42Fuentes v. Shevin, 407 U.S. 67, 92 (1972) (requiring judicial hearing prior to prejudgment garnishment of chattel security). “If Fuentes requires some type of hearing before chattel security may be seized even temporarily, surely it may be argued that the due process clause does not permit the permanent taking of real estate security by passage of title with no opportunity for a hearing at all.” Nelson & Whitman, supra note 8, § 7.25, at 676.

43See Restatement (Third) of Prop.: Mortgages § 8.2 cmt. a (Am. Law Inst. 1997) (“A typical proceeding entails . . . service of the complaint on the owner . . . [and] a judicial hearing.”).

44See, e.g., Ga. Code Ann. §§ 9-13-141, 44-14-162, -162.2 (West 2015); Miss. Code Ann. § 89155 (2014) (requiring notice of publication in the form of newspaper advertisement).

45Nelson & Whitman, supra note 8, at 634, 634 n.7.

46Scott v. Paisley, 271 U.S. 632, 635–36 (1926).

47See, e.g., Pappas v. E. Sav. Bank, 911 A.2d 1230, 1237 (D.C. 2006) (holding that nonjudicial foreclosure absent governmental action is not restricted by due process).

48Erwin Chemerinsky, Constitutional Law: Principles and Policies 519 (4th ed. 2011).

49Nelson & Whitman, supra note 8, at 682.

50Restatement (Third) of Prop.: Mortgages § 8.2 cmt. a (Am. Law Inst. 1997) (“[P]ower of sale . . . . is generally available only where authorized by statute and the mortgage instrument.”). See, e.g., Ala. Code § 35-10-12 (West 2015) (prescribing requirements for power of sale foreclosure); Ga. Code Ann. § 44-14-180 (West 2015) (prescribing requirements for power of sale foreclosure).

51See Scott v. Paisley, 271 U.S. 632, 636 (1926); Frank S. Alexander, Federal Intervention in Real Estate Finance: Preemption and Federal Common Law, 71 N.C. L. Rev. 293, 367 (1993).

52See, e.g., Johnson v. Dep’t of Agric., 734 F.2d 774 (11th Cir. 1984) (applying due process requirements to foreclosure proceedings initiated by the Farmers Home Administration (FmHA)); Lehner v. United States, 685 F.2d 1187, 1190–91 (9th Cir. 1982) (applying due process requirements to foreclosure initiated by HUD).

53Alexander et al., supra note 6, § 13.2(b).

54See infra Part III.

55Jackson v. Metro. Edison Co., 419 U.S. 345, 348 n.2 (1974) (“Because of our conclusion on the threshold question of state action, we do not reach questions relating to the existence of a property interest or of what procedural guarantees the Fourteenth Amendment would require if a property interest were found to exist.”).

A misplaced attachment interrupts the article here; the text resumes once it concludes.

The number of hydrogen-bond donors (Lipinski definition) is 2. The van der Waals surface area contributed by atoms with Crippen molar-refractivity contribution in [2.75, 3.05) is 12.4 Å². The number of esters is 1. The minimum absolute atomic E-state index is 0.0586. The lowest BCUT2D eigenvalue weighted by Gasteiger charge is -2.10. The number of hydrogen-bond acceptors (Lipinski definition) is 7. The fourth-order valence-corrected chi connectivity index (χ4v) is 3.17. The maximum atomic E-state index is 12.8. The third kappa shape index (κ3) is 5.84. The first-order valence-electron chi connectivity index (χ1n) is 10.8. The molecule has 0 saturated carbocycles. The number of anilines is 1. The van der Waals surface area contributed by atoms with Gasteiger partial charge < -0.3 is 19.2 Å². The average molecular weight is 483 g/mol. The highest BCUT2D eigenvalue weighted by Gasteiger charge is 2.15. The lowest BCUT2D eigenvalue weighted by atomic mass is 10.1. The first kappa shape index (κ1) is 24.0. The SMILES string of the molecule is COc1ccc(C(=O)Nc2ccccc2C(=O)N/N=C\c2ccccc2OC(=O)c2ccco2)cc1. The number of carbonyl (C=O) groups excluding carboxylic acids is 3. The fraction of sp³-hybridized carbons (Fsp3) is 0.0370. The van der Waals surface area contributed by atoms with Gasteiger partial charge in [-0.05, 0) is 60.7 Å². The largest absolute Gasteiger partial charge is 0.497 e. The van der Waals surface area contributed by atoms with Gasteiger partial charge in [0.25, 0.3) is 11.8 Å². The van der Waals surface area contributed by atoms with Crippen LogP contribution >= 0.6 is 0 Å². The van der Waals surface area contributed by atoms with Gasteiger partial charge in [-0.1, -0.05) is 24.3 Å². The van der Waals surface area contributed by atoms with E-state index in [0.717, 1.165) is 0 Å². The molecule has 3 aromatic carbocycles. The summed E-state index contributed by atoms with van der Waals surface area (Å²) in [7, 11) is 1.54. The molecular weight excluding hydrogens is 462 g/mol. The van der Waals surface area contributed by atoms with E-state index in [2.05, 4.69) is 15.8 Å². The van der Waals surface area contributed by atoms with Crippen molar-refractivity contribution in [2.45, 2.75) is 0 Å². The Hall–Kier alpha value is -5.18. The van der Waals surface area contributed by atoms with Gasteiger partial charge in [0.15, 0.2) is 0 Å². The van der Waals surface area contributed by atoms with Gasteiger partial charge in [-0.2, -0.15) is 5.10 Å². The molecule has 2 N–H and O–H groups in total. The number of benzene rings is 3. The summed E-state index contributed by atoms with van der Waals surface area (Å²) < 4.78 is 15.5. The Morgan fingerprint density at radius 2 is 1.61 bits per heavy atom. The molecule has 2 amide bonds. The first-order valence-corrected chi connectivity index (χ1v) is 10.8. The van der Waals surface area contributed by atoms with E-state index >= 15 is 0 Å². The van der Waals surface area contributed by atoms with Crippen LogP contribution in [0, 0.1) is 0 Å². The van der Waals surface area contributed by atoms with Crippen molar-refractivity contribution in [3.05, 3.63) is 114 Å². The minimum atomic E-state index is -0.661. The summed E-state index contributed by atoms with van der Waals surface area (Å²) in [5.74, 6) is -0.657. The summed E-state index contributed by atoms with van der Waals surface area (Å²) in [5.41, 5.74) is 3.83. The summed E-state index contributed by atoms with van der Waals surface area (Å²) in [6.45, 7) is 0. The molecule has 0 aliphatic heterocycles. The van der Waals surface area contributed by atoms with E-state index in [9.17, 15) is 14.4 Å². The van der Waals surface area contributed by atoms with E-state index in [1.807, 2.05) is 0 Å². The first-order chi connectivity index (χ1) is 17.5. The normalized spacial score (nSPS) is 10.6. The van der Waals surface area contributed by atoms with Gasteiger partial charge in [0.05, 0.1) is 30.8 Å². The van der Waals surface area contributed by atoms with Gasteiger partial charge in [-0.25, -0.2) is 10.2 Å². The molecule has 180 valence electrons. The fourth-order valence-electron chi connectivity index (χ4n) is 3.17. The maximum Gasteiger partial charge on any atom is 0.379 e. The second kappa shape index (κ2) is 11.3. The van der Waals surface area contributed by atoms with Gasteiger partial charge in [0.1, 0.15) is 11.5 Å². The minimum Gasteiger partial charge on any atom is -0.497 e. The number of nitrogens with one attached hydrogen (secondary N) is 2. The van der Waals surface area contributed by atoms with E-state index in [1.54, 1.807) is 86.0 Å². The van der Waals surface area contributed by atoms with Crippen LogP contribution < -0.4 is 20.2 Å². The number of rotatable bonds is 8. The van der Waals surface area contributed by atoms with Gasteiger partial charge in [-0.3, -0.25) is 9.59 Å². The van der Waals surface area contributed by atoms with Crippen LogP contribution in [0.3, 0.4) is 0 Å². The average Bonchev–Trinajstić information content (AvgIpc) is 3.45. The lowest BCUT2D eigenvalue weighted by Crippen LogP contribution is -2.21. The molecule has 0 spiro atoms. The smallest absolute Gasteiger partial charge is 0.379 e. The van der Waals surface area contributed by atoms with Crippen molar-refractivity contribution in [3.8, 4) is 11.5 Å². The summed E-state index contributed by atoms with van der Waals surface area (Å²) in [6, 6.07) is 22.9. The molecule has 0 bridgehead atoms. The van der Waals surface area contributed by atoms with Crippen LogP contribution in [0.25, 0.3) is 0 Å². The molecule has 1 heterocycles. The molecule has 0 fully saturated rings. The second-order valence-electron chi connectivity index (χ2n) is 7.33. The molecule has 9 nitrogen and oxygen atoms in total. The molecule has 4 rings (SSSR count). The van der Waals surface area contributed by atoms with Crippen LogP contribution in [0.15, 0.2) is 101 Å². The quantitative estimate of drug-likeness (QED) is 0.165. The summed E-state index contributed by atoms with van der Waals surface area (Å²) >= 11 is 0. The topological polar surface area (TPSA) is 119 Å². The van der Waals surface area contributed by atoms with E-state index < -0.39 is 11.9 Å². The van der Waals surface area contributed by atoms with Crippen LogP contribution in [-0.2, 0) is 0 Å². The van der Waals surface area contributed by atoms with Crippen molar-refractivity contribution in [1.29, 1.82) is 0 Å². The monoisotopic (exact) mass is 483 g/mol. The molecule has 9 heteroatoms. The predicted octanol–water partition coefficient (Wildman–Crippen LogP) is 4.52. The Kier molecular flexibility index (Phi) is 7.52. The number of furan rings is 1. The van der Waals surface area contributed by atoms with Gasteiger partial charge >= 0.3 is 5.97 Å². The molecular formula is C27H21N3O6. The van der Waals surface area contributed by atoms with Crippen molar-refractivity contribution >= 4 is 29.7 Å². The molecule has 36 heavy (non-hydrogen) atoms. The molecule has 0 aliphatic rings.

56Id. at 349 (citing Shelley v. Kraemer, 334 U.S. 1 (1948)). The Civil Rights Cases, 109 U.S. 3 (1883), are “credited with mandating the requirement for state action.” Chemerinsky, supra note 48, at 520.

57There are two major exceptions by which courts classify otherwise private conduct as state action. First, the public function exception finds state action “in the exercise by a private entity of powers traditionally exclusively reserved to the State.” Jackson, 419 U.S. at 352. Second, the entanglement exception requires private conduct to comply with constitutional safeguards if it is “fairly attributable to the state.” Lugar v. Edmondson Oil Co., 457 U.S. 922, 937 (1982).

58Katie Lamb Balthrop, Locating the Sphere of State Action in the Context of Mortgage Foreclosure by Federally-Related Entities 5 (April 13, 2009) (unpublished manuscript) (on file with author).

59See, e.g., Lebron v. Nat’l R.R. Passenger Corp., 513 U.S. 374, 400 (1995) (imposing First Amendment restrictions on Amtrak after determining it was a governmental actor); Horvath v. Westport Library Ass’n, 362 F.3d 147, 152–53 (2d Cir. 2004) (imposing due process restrictions on library after determining it was a governmental actor).

60See, e.g., Jackson, 419 U.S. at 353, 358–59 (state action not implicated because the operation of a public utility is not a public function); Terry v. Adams, 345 U.S. 461, 476–77 (1953) (state action implicated because the operation of primary elections is a public function); Marsh v. Alabama, 326 U.S. 501, 507–08 (1946) (state action implicated where a private corporation owned and regulated an area containing both commercial and residential districts because the regulation of a town is a public function). This Comment does not consider the public function exception because “[m]ortgage foreclosures through power of sale agreements are not powers of a governmental nature.” Northrip v. Fed. Nat’l Mortg. Ass’n, 527 F.2d 23, 31 (6th Cir. 1975).